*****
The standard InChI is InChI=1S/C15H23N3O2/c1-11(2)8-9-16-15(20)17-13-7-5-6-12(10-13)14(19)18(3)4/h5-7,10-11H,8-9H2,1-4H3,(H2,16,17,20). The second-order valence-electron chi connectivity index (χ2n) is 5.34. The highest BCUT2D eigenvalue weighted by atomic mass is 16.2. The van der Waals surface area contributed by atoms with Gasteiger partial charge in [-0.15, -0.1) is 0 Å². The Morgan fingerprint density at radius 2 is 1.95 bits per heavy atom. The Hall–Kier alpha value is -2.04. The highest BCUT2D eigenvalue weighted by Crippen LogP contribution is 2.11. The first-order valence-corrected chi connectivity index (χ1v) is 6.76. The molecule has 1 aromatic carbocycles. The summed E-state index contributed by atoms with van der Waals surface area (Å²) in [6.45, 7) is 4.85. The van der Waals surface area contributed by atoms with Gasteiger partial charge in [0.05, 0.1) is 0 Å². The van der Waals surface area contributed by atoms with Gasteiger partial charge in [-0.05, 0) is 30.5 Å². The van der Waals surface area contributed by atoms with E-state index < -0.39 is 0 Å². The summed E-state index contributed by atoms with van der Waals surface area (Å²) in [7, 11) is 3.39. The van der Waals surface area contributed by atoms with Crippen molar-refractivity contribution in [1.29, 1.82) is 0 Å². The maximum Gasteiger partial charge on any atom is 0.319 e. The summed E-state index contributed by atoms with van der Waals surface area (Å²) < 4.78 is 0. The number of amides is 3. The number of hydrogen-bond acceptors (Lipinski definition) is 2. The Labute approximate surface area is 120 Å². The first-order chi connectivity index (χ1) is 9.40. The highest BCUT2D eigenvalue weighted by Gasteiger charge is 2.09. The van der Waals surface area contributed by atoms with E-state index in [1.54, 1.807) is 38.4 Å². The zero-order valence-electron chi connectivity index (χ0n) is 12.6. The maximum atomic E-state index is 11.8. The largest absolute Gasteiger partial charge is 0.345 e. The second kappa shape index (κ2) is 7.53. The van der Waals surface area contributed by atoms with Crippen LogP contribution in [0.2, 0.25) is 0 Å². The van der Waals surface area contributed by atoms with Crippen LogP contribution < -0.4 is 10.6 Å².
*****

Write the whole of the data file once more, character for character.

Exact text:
The standard InChI is InChI=1S/C15H23N3O2/c1-11(2)8-9-16-15(20)17-13-7-5-6-12(10-13)14(19)18(3)4/h5-7,10-11H,8-9H2,1-4H3,(H2,16,17,20). The second-order valence-electron chi connectivity index (χ2n) is 5.34. The highest BCUT2D eigenvalue weighted by atomic mass is 16.2. The van der Waals surface area contributed by atoms with Gasteiger partial charge in [-0.15, -0.1) is 0 Å². The Morgan fingerprint density at radius 2 is 1.95 bits per heavy atom. The Hall–Kier alpha value is -2.04. The highest BCUT2D eigenvalue weighted by Crippen LogP contribution is 2.11. The first-order valence-corrected chi connectivity index (χ1v) is 6.76. The molecule has 1 aromatic carbocycles. The summed E-state index contributed by atoms with van der Waals surface area (Å²) in [6.45, 7) is 4.85. The van der Waals surface area contributed by atoms with Gasteiger partial charge in [0.05, 0.1) is 0 Å². The van der Waals surface area contributed by atoms with Gasteiger partial charge in [-0.05, 0) is 30.5 Å². The van der Waals surface area contributed by atoms with E-state index < -0.39 is 0 Å². The summed E-state index contributed by atoms with van der Waals surface area (Å²) in [7, 11) is 3.39. The van der Waals surface area contributed by atoms with Crippen molar-refractivity contribution in [1.29, 1.82) is 0 Å². The maximum Gasteiger partial charge on any atom is 0.319 e. The summed E-state index contributed by atoms with van der Waals surface area (Å²) < 4.78 is 0. The number of amides is 3. The number of hydrogen-bond acceptors (Lipinski definition) is 2. The Labute approximate surface area is 120 Å². The first-order chi connectivity index (χ1) is 9.40. The highest BCUT2D eigenvalue weighted by Gasteiger charge is 2.09. The van der Waals surface area contributed by atoms with E-state index in [1.54, 1.807) is 38.4 Å². The zero-order valence-electron chi connectivity index (χ0n) is 12.6. The maximum atomic E-state index is 11.8. The largest absolute Gasteiger partial charge is 0.345 e. The second kappa shape index (κ2) is 7.53. The van der Waals surface area contributed by atoms with Crippen LogP contribution in [0.2, 0.25) is 0 Å². The van der Waals surface area contributed by atoms with Crippen LogP contribution < -0.4 is 10.6 Å².